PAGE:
Engineering professors receive defense department grant for work on safety/security-critical systems
MANHATTAN — Two Kansas State University professors of computer science have been awarded $231,000 for a two-year period by the U.S. Department of Defense — Defense Advanced Research Projects Agency for development of tools that will assure the safety and security of mission-critical software.
The project, "Software Implementation from Rigorous Formal Usable Requirements (SIRFUR)," which includes funds for an optional third year and an anticipated award of up to $693,000, will be led by Robby, professor and Don and Linda Glaser — Carl and Mary Ice Keystone research scholar, with co-investigator John Hatcliff, university distinguished professor and Lucas-Rathbone professor in engineering.
The SIRFUR tools will be used to specify and verify behavioral properties of Department of Defense system implementations. While application of other logic-based techniques requires highly paid experts with specialized doctoral degrees, SIRFUR has a unique approach that emphasizes usability. It integrates automated deduction techniques in a non-obtrusive way in widely used software development tools so that typical industry engineers have the benefits of automated logic-based verification while still using tools and processes familiar to them.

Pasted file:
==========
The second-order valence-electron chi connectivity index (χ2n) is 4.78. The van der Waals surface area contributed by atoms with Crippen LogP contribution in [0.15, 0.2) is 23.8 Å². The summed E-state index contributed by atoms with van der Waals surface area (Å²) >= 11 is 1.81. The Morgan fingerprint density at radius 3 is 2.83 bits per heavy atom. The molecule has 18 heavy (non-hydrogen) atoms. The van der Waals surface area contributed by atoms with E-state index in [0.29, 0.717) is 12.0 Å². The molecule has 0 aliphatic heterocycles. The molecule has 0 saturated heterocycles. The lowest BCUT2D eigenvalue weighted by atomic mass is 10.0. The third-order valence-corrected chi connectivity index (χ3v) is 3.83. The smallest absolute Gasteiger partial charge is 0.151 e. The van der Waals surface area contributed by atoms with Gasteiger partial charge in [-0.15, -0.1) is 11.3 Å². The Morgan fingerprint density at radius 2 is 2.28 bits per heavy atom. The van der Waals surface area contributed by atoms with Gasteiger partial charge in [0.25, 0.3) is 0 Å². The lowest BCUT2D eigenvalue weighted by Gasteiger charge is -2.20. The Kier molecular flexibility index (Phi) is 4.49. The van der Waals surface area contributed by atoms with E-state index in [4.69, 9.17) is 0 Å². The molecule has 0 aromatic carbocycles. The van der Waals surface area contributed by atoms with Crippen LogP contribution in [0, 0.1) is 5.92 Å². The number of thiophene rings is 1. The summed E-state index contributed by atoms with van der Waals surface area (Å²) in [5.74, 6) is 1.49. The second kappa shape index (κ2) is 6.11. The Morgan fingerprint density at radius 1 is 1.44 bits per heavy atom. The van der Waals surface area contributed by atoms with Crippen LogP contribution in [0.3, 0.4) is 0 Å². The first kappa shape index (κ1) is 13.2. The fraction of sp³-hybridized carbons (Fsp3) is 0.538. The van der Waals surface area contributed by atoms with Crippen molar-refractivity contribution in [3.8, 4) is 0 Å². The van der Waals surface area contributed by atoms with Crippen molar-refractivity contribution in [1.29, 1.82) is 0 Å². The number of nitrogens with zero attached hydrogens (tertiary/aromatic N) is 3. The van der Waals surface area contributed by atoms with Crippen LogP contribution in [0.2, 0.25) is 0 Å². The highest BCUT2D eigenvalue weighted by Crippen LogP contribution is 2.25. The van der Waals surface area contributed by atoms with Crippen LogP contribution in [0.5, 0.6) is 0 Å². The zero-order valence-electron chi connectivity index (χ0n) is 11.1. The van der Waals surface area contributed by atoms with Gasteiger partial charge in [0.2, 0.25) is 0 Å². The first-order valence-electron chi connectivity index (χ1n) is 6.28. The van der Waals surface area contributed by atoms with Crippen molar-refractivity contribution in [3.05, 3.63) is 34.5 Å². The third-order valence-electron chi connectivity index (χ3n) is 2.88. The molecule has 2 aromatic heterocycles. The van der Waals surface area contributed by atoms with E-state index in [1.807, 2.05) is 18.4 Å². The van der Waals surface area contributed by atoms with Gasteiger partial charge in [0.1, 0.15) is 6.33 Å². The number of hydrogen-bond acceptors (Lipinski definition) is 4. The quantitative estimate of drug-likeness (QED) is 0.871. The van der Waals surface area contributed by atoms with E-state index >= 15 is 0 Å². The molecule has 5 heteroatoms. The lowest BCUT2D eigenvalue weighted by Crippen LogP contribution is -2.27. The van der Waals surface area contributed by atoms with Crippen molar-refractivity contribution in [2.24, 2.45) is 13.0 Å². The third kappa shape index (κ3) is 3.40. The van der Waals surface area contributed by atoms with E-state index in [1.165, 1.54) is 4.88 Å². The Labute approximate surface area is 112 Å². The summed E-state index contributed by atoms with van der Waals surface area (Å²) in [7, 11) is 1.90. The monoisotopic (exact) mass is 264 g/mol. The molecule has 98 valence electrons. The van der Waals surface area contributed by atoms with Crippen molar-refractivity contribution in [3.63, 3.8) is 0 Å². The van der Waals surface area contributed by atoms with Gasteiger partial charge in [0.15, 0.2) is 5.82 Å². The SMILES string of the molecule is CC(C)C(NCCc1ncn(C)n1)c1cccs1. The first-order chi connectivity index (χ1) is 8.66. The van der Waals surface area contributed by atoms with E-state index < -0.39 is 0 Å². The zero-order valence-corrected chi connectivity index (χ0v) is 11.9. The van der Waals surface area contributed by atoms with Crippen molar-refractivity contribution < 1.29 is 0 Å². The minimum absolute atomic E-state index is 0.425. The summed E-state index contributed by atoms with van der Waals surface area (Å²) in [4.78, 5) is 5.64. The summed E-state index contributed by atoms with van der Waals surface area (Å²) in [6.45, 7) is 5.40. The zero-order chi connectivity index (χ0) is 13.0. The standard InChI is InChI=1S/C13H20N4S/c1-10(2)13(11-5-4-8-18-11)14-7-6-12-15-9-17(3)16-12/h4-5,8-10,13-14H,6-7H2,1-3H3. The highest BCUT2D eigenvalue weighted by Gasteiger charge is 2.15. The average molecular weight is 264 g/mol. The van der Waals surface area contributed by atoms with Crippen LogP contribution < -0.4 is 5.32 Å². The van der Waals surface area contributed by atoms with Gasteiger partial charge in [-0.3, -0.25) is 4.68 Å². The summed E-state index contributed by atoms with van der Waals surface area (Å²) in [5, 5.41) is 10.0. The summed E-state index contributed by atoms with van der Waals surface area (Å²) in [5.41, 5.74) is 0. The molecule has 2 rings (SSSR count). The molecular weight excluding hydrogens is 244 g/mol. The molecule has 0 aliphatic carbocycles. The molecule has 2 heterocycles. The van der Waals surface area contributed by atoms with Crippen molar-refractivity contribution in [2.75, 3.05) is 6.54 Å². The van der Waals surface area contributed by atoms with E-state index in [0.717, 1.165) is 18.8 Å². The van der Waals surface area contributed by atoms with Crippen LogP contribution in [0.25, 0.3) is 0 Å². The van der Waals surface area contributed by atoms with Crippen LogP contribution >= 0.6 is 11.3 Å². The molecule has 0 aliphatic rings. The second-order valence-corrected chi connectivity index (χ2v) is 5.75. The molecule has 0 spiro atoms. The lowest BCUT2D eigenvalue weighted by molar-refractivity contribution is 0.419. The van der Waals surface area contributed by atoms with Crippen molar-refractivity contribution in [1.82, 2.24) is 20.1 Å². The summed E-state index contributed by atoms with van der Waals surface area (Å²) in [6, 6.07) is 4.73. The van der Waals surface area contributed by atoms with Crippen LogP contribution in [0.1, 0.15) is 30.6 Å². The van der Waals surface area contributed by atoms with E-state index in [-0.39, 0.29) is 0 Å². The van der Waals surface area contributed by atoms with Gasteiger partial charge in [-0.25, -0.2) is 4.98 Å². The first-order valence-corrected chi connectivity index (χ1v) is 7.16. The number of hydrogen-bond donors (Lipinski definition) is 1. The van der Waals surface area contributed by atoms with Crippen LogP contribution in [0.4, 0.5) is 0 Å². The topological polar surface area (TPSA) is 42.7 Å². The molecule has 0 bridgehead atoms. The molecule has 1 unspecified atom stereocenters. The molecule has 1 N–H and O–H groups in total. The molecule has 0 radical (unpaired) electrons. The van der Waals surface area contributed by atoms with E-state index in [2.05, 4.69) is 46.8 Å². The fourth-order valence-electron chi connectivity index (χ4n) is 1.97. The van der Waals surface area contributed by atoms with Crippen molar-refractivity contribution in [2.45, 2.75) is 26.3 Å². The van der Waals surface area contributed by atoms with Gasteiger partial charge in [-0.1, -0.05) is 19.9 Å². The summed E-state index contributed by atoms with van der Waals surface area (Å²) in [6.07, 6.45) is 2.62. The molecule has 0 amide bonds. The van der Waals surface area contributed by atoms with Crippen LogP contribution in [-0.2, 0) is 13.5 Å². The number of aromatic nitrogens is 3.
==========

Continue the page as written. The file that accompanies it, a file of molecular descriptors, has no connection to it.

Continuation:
"SIRFUR also provides a flexible introduction of logical specifications and verification," Robby said. "This flexibility enables less-experienced users such as undergraduate students to use the tools in a simpler way to show their software is free from common errors, while also accommodating experienced engineers that need to specify and verify complex system behaviors."
SIRFUR handles complex software verification by taking advantage of the increasing availability of multicore systems, cloud computing and computer farms. It will also broaden the number of users and organizations that can apply automated verification techniques and will help these organizations develop more complex critical software with greater levels of confidence and at lower costs.
"In enabling innovations in the teaching of logic-based software verification," Hatcliff said, "it will build on current Kansas State University computer science interactive curriculum material that is being used for our undergraduate and graduate courses and at other universities in the U.S. and Europe.
"The award expands our existing computer science industry projects funded by the Department of Defense that aim to increase reliability and dependability of our nation's most important defense systems. It also elevates to new levels the department's emphasis on integrating state-of-the-art verification with innovative approaches to project-based learning in undergraduate education."
The SIRFUR grant complements recently awarded projects in the computer science department such as GUMBO, which will enable rigorous behavioral specification and analyses of software architectural designs for safety and security, and DARPA CASE that investigates a vertically integrated, cyber-resilient architectural design-to-implementation system engineering approach.